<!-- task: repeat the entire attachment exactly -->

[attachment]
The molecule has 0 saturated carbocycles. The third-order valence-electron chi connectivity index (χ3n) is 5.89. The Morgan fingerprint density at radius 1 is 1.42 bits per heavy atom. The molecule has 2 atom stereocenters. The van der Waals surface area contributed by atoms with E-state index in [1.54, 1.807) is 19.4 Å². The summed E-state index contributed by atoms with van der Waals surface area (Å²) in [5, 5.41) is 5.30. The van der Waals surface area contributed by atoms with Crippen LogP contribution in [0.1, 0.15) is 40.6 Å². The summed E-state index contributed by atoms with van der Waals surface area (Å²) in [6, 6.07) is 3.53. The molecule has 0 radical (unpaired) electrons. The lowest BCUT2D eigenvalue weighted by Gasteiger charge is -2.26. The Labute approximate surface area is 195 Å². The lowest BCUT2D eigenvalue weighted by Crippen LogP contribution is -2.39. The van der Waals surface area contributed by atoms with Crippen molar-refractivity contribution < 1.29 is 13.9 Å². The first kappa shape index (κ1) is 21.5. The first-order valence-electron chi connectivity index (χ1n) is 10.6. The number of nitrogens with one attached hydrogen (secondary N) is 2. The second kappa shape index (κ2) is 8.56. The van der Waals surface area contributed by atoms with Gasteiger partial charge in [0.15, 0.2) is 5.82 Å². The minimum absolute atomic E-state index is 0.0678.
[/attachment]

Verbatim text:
The molecule has 0 saturated carbocycles. The third-order valence-electron chi connectivity index (χ3n) is 5.89. The Morgan fingerprint density at radius 1 is 1.42 bits per heavy atom. The molecule has 2 atom stereocenters. The van der Waals surface area contributed by atoms with E-state index in [1.54, 1.807) is 19.4 Å². The summed E-state index contributed by atoms with van der Waals surface area (Å²) in [5, 5.41) is 5.30. The van der Waals surface area contributed by atoms with Crippen LogP contribution in [0.1, 0.15) is 40.6 Å². The summed E-state index contributed by atoms with van der Waals surface area (Å²) in [6, 6.07) is 3.53. The molecule has 0 radical (unpaired) electrons. The lowest BCUT2D eigenvalue weighted by Gasteiger charge is -2.26. The Labute approximate surface area is 195 Å². The lowest BCUT2D eigenvalue weighted by Crippen LogP contribution is -2.39. The van der Waals surface area contributed by atoms with Crippen molar-refractivity contribution < 1.29 is 13.9 Å². The first kappa shape index (κ1) is 21.5. The first-order valence-electron chi connectivity index (χ1n) is 10.6. The number of nitrogens with one attached hydrogen (secondary N) is 2. The second kappa shape index (κ2) is 8.56. The van der Waals surface area contributed by atoms with Gasteiger partial charge in [0.15, 0.2) is 5.82 Å². The minimum absolute atomic E-state index is 0.0678.